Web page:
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Thread: another word

  1. #1
    Bly Oxford
    Guest

    another word

    Help! Again, I have a word or name buzzing about in my head and I can't find the exact meaning or Americanized pronunciation. What does the Italian word PAISANO mean in plain English? I thought it meant friend, but the Italian word for friend is l'amico ( or something to the effect--I left that on the web page.} Thanks
    Bly



  2. #2
    Brian H
    Guest

    Re: another word

    Just a guess, but it looks like same roots as 'peasant'.
    I have an Italian friend, I'll ask him later...

  3. #3
    Gioacchino (Jack) Giampapa
    Guest

    Re: another word

    Bly:

    A loose translation would be "countryman", someone from Italy or of Italian heritage. If I'm wrong my name ain't,
    Gioacchino Nigrelli Giampapa

  4. #4
    Bly Oxford
    Guest

    Re: another word

    Thank you, Brian and Jack. Jack, i might just use Giampapa as a name instead of Torricelli, the first name that popped into my mind when the story started through the first sifter--in fact now that I have typed it, Giampapa looks more like my character than does Torricelli. Do you mind?
    Bly

  5. #5
    Gioacchino (Jack) Giampapa
    Guest

    Re: another word

    Bly:

    In as much as it is my family name and it will stop with my, (alas, a daughter, no son) I would take it as the highest compliment. I do hope you write fiction so you can utilize a little literary license and make the character, handsom, virile, strong, of unquestionable character and attractive to women. If you write non-fiction your character will have to be... well, lets just hope it's going to be fiction. Good luck.

    Gioacchino (Jack) Giampapa

  6. #6
    Bly Oxford
    Guest

    Re: another word

    Jack, My character once had all the good attibutes you listed, but alas, he is now someone whose appearance scares children until they discover that indeed he is a hero. If you can convince an editor to let me have just a wee bit more space, I'll happily turn Mr. Giampapa back to his once handsome, urbane, charming kindly self, but I'm afraid I don't have the space to go through plastic surgery. So I'll just have to let them love the heroic Mr. Giampapa as he is. I listed every word I could think of that is the least bit synonymous with countryman, kinsman, fellow traveler, etc., but I cannot find a translation for paisano. I might have to find another word. Sometimes my serendipity no longer works.
    thanks again. Bly

  7. #7
    Gioacchino (Jack) Giampapa
    Guest

    Re: another word

    Bly:

    Having grown up in a household that spoke Italian over the years I have all but lost the ability to communicate in the world's most beautiful language and am left only with the ability to say the very seldom used phrase; Hey, when did bras start unhooking in the front?"
    Being the helpful little devil that I am however I tore my house apart looking for my English to Italian dictionary. I found a "I Like Ike" button, and a large assortment of divorce papers that brought back painful and expensive memories, but I digress. To double check the dictionary I called my sister, (who ya gonna believe, family or a stranger who wrote a dictionary) who spend a great deal of time in Italy and is fluent in the language of my forefathers. Both concur, the word, "paesano" (correct spelling but the word is usually pronounced without the 'o') is the common word for 'villager' or 'countryman'. HA! See that, I was right!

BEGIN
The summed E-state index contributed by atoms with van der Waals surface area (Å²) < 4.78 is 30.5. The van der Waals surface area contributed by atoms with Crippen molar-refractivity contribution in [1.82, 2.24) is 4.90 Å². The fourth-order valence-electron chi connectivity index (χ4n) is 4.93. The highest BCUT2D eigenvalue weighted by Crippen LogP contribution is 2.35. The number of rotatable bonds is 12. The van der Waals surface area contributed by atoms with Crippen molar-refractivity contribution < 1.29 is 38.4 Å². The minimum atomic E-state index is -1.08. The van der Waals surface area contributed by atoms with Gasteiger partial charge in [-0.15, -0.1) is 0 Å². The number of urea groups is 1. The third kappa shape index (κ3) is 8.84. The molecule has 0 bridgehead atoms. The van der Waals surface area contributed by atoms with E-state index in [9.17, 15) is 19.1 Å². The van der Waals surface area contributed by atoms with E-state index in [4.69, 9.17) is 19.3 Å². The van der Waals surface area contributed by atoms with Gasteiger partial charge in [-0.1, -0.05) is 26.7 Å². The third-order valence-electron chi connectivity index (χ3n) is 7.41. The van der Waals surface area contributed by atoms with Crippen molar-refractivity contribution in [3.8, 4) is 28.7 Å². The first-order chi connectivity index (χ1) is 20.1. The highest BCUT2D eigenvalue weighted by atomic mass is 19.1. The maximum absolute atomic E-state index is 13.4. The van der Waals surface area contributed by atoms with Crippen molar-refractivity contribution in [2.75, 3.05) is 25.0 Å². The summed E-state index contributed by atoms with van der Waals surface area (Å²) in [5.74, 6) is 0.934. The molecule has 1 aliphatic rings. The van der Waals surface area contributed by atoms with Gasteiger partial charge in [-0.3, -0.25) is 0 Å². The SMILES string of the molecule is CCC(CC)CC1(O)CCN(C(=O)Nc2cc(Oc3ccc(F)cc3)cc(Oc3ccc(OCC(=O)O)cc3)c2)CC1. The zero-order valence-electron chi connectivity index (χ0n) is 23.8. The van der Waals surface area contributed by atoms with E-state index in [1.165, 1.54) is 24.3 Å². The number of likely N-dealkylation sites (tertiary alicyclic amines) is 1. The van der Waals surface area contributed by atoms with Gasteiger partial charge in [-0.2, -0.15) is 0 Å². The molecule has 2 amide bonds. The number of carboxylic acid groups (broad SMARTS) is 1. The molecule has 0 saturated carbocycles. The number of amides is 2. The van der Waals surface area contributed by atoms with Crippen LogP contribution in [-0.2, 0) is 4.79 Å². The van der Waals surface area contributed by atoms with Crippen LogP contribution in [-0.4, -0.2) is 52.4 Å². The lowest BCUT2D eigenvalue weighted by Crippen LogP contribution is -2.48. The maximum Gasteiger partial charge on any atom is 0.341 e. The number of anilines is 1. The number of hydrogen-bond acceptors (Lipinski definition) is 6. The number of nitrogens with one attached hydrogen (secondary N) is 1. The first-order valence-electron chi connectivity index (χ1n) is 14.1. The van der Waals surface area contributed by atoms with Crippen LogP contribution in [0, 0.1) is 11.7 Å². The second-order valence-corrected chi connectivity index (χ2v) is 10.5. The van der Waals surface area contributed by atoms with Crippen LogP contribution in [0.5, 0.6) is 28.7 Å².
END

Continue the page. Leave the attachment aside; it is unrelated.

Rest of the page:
Please note: The word paesano when used to denote 'villager' is in no way to be construed in the same use as, "It take a village to raise a child". We Italians take care of our own and do not need those who would starve to death if locked in a supermarket overnight to tell us how to raise our kids. Please keep that in mind when writing what I know will be your bestseller.
    I hope this has been helpful.

    Sincerely,
    Gioachino (Jack) Giampapa

  8. #8
    Sully Magma
    Guest

    Re: another word

    Hi Bly,
    I thougt "Paisano" or "Paisan" was the same as "comrad," as in the Russian countryman, or "Partisan" of French origin? Just thought I'd drop in a couple more complexities to soothe your searching mind.
    --sully

  9. #9
    Bly Oxford
    Guest

    Re: another word

    Sully, thanks, but Jack has written my story for me. I simply needed an explanation of the word paisan that could be explained to children. I can use countryman very well, plus the fact if I use Jack's full name, that takes up all the space allowed for the book, so story is writen--that is if Jack doesn't mind being called Papa. If you are reading, Jack, is the last part of Giampapa pronounced as we pronounce Papa, as in Daddy? I promise that you won't be hit with a paternity suit.
    Bly

  10. #10
    Gioacchino (Jack) Giampapa
    Guest

    Re: another word

    Bly:

    Although there are several long and complex translations for the name GIAMPAPA of of the simpelest is the literal meaning of 'already a father'. I learned of this when I was sixteen years old and it was not very comforting if you get my drift.
    To help you with the pronunciation it goes something like; Gee-am-papa. (Just like in daddy) Again, good luck.

    Gioacchino (Jack) Giampapa

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